A woman accused of drowning her 4-year-old autistic son in a bathtub, then driving his lifeless body to a police substation where she allegedly admitted the crime, was ordered Wednesday to stand trial on murder and assault charges.
Patricia Corby, faces 25 years to life in prison if convicted in the March 31 death of her son, Daniel.
According to testimony at a daylong preliminary hearing, Corby allegedly contemplated suicide before holding her son down in several inches of water until he was lifeless in the family's Carmel Valley condominium.
Corby, 36, cried and kept her face covered with her hair during the entire hearing. She cried in court for at least 30 minutes while witnesses were called to talk about the boy.
"Very loving," said a sobbing Marina Ellis, who was the boy's special education teacher. "... very concerned for his progress."
Friends of Corby described her as good, caring and stay-at-home mom who was attentive to the needs of her son. They insist there must be more to the story.
District Attorney's Office Investigator Walter Escobar testified that Corby told him that her son -- diagnosed with a high likelihood for autism -- had made strides in his battle with the disease but not enough to satisfy her.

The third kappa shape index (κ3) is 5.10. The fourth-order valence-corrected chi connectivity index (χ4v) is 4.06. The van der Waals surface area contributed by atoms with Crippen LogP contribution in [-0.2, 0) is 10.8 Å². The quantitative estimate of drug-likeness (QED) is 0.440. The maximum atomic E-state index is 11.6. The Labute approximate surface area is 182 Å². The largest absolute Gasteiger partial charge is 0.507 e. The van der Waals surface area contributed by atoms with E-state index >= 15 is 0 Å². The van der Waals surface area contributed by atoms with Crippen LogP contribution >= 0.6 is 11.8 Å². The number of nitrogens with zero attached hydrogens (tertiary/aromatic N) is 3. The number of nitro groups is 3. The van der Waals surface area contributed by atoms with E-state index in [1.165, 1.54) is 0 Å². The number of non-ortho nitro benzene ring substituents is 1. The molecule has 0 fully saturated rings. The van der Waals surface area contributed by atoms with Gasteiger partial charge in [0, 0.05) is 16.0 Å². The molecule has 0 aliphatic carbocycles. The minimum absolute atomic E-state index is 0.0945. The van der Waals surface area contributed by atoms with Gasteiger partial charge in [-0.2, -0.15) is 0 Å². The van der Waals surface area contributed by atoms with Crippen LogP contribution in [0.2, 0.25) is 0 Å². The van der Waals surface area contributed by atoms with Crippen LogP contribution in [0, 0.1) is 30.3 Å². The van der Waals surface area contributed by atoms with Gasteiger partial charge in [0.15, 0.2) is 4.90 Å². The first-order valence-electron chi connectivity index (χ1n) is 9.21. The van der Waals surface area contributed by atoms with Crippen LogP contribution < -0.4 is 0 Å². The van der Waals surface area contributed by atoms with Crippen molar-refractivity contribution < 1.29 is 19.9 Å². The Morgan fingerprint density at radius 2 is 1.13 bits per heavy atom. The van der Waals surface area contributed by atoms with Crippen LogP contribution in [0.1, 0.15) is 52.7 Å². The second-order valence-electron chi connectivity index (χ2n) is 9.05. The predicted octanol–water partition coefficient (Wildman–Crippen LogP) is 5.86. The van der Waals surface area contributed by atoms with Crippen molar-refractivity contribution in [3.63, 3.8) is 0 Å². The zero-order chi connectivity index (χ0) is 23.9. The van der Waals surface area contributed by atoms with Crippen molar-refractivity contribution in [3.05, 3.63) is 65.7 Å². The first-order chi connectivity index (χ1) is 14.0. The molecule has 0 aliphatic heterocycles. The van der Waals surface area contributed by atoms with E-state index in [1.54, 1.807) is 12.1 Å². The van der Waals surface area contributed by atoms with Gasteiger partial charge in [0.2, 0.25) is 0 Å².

Corby, who cared for her son at home, felt she had no time to do anything, Escobar testified.
"She felt like her whole existence was dedicated to her child," Escobar testified. "She felt like she had no life. She wanted Daniel to be normal."
Escobar testified that Corby told him that after she killed her son, she tried to drown herself but couldn't.
Corby realized what she did wrong and drove to the police substation four miles away to turn herself in, Escobar said Corby told him.
A police officer tried to resuscitate the child, but paramedics pronounced him dead at the scene.
The victim's father was at work at the time of his son's death, police said.
He testified that he and his wife amassed $70,000 in debt getting their son numerous types of treatment.
The victim's father testified that he saw no signs that his wife suffered from any mental disease before she allegedly killed their son. He said officers came to his workplace around 1:45 p.m. the day of the incident.
"They said my wife had killed my son," the witness testified, saying he was "stunned" for quite some time at the news.
Superior Court Judge Michael Smyth ruled that enough evidence was presented for the defendant to stand trial. Arraignment was set for Sept. 19.